There’s a new cultural hub on the east side of Oslo. You’ll definitely want to visit, but you probably can’t get in. Biblo Tøyen is a recently revamped youth library exclusively for kids ages 10 to 15. In 2019, the library was named one of the 50 coolest places in the world by TIME [Magazine] for Kids.
In a recent report released by The Lancet, Norway was ranked the best country in the world to raise kids. Following Norway were South Korea, the Netherlands, France and Ireland. The study was based on a variety of criteria including children’s education, nutrition and health.
If you’re looking for a unique way to enjoy Nordic-inspired outdoor winter fun with friends and family, consider skijoring! Blending elements of dogsledding and waterskiing, this thrilling sport involves being towed on skis behind a horse, dog or other animal—or in some variations, even a motor vehicle.
Attention coffee lovers! Have you read the March issue of Viking? Our cover story shows how coffee is a dynamic and versatile ingredient that can perk up both sweet and savory recipes. If you’re traveling to the Sons of Norway International Convention in August, be sure to check out page 8 for three café recommendations in Hamar.
Have you ever wanted to know what goes into a Viking magazine photo shoot? Here’s your chance! The Viking team shot the March cover story in early January with recipe developer and food stylist Betsy Nelson, and photographer Terry Brennan. But planning for it started months earlier. Read on for a look at the process.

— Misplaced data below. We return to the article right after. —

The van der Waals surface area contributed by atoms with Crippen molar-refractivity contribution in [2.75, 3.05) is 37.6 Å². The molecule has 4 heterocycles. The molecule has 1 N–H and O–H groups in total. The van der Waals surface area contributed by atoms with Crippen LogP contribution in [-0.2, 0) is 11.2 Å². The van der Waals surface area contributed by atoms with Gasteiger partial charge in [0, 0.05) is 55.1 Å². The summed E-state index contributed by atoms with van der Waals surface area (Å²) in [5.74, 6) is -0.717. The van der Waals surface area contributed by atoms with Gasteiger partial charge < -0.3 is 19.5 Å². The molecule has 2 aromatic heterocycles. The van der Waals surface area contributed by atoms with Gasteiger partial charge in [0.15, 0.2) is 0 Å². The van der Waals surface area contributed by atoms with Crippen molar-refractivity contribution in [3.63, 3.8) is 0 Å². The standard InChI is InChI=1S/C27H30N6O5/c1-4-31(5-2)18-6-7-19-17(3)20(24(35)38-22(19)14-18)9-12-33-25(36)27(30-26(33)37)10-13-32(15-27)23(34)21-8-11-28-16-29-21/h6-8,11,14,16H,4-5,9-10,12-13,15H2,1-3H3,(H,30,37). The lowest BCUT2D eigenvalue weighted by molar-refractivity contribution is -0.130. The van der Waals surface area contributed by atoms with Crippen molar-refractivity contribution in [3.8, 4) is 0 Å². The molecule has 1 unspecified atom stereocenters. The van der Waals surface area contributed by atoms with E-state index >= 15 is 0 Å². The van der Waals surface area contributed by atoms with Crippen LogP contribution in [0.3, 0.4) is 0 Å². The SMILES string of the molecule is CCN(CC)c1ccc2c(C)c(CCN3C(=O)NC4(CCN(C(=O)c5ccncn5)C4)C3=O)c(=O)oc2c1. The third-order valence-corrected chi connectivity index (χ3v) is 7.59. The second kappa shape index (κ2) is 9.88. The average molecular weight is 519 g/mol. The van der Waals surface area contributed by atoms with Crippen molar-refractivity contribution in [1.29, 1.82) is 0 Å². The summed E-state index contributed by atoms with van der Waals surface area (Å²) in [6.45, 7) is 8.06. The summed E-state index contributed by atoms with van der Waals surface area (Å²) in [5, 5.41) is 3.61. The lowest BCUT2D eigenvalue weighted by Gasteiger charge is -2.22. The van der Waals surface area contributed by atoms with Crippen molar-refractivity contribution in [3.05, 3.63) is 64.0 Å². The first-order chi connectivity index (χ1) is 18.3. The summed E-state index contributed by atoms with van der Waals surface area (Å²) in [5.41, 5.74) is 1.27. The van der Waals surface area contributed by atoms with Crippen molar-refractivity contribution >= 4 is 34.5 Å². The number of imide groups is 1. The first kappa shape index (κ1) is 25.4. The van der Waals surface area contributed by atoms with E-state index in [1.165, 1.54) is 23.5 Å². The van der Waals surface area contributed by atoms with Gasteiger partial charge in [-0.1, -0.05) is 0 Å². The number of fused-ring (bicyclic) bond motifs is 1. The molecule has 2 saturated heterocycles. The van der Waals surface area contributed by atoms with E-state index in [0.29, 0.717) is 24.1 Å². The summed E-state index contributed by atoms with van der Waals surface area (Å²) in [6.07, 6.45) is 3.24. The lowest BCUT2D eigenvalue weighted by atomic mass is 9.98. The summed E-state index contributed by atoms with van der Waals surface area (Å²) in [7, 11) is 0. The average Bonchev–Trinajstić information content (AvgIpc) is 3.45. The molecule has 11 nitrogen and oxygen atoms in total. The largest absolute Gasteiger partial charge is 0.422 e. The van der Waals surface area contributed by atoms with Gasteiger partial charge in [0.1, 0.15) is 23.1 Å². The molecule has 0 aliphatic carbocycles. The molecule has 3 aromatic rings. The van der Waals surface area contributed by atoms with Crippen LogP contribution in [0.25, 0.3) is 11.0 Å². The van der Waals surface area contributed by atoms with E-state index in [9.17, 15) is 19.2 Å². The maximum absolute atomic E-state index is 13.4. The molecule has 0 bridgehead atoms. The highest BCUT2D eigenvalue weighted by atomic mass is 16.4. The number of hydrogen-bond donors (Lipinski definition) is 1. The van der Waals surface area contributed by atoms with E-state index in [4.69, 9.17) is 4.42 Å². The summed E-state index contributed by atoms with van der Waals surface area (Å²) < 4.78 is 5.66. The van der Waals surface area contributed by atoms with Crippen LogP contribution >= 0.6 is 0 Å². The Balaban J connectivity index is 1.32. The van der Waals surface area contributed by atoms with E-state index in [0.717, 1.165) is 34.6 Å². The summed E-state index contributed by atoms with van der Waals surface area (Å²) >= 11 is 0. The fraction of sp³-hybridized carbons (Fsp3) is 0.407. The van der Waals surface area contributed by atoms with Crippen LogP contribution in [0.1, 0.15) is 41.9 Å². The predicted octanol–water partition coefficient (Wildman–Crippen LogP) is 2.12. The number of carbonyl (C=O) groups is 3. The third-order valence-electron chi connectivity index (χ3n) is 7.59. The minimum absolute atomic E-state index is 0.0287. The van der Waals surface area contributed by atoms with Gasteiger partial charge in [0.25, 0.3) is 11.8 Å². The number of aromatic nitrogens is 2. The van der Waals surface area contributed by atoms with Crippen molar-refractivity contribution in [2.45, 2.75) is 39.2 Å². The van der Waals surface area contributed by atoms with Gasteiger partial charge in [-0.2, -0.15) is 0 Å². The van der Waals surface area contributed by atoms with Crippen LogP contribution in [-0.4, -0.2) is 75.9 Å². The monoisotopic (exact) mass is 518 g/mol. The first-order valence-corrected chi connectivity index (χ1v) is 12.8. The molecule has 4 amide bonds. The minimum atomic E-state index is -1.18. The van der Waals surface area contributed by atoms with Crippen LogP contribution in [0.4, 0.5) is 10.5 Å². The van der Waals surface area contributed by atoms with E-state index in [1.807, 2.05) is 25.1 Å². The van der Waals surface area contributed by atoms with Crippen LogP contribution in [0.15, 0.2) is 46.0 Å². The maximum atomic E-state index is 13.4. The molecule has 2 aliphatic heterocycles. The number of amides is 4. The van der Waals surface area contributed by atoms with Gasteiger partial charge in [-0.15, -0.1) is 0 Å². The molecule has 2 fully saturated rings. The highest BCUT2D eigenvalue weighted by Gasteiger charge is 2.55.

Cross-country skiing is a favorite Norwegian pastime. Norwegians will definitely be following our ski team as they participate in the World Cup race hosted in Minneapolis mid-March – the first time in two decades such a race has been held in the United States. This is a unique opportunity to showcase the sport to a broader audience. I’ll be there, and look forward to days filled with sports, debates and seminars.
Norway is an incredible place to get outside and explore seaside coasts, majestic woodlands, plunging fjords and snow-capped mountains. Speaking of snow, check out the February issue of Viking magazine to read about Norway’s top ski resorts.
It was an evening filled with celebration, toasts, rosemaling and lots of Norwegian food: On January 16, about 150 Sons of Norway members and prominent figures from the community gathered to commemorate our 125th anniversary.
Situated halfway between mainland Norway and the North Pole, the Svalbard Islands make up one of the world’s northernmost populated areas. In recent years, they have gained some notoriety as the home of the Svalbard Global Seed Vault, where seeds from around the world are locked away in case of global catastrophe.
Located in the northeast corner of Norway near the Russian and Finnish borders, the small Arctic town of Kirkenes is brimming with unique activities. From discovering Arctic wildlife to learning about the area’s storied war history, Kirkenes is worth a visit any time of year.